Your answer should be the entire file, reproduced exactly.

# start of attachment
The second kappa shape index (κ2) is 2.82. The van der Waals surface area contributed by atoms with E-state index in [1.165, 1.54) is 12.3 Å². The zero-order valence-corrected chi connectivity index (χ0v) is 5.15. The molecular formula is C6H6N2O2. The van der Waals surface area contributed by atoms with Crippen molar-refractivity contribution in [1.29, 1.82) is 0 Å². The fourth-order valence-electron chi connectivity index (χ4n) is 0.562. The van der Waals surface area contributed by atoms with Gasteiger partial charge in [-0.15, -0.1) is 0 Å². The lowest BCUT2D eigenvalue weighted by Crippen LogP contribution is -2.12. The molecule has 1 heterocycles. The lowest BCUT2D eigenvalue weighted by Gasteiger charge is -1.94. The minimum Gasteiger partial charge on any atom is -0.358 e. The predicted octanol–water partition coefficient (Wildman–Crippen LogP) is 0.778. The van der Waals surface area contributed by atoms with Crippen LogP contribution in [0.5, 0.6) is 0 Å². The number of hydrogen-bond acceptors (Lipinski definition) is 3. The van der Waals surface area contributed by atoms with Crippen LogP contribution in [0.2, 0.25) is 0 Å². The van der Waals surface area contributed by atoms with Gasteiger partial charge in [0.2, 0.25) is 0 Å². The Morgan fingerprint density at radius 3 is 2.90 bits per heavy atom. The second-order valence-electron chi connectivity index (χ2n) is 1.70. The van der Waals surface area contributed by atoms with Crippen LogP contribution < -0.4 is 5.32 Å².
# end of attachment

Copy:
The second kappa shape index (κ2) is 2.82. The van der Waals surface area contributed by atoms with E-state index in [1.165, 1.54) is 12.3 Å². The zero-order valence-corrected chi connectivity index (χ0v) is 5.15. The molecular formula is C6H6N2O2. The van der Waals surface area contributed by atoms with Crippen molar-refractivity contribution in [1.29, 1.82) is 0 Å². The fourth-order valence-electron chi connectivity index (χ4n) is 0.562. The van der Waals surface area contributed by atoms with Gasteiger partial charge in [-0.15, -0.1) is 0 Å². The lowest BCUT2D eigenvalue weighted by Crippen LogP contribution is -2.12. The molecule has 1 heterocycles. The lowest BCUT2D eigenvalue weighted by Gasteiger charge is -1.94. The minimum Gasteiger partial charge on any atom is -0.358 e. The predicted octanol–water partition coefficient (Wildman–Crippen LogP) is 0.778. The van der Waals surface area contributed by atoms with Crippen LogP contribution in [0.5, 0.6) is 0 Å². The number of hydrogen-bond acceptors (Lipinski definition) is 3. The van der Waals surface area contributed by atoms with Crippen LogP contribution in [0.2, 0.25) is 0 Å². The van der Waals surface area contributed by atoms with Gasteiger partial charge in [0.2, 0.25) is 0 Å². The Morgan fingerprint density at radius 3 is 2.90 bits per heavy atom. The second-order valence-electron chi connectivity index (χ2n) is 1.70. The van der Waals surface area contributed by atoms with Crippen LogP contribution < -0.4 is 5.32 Å².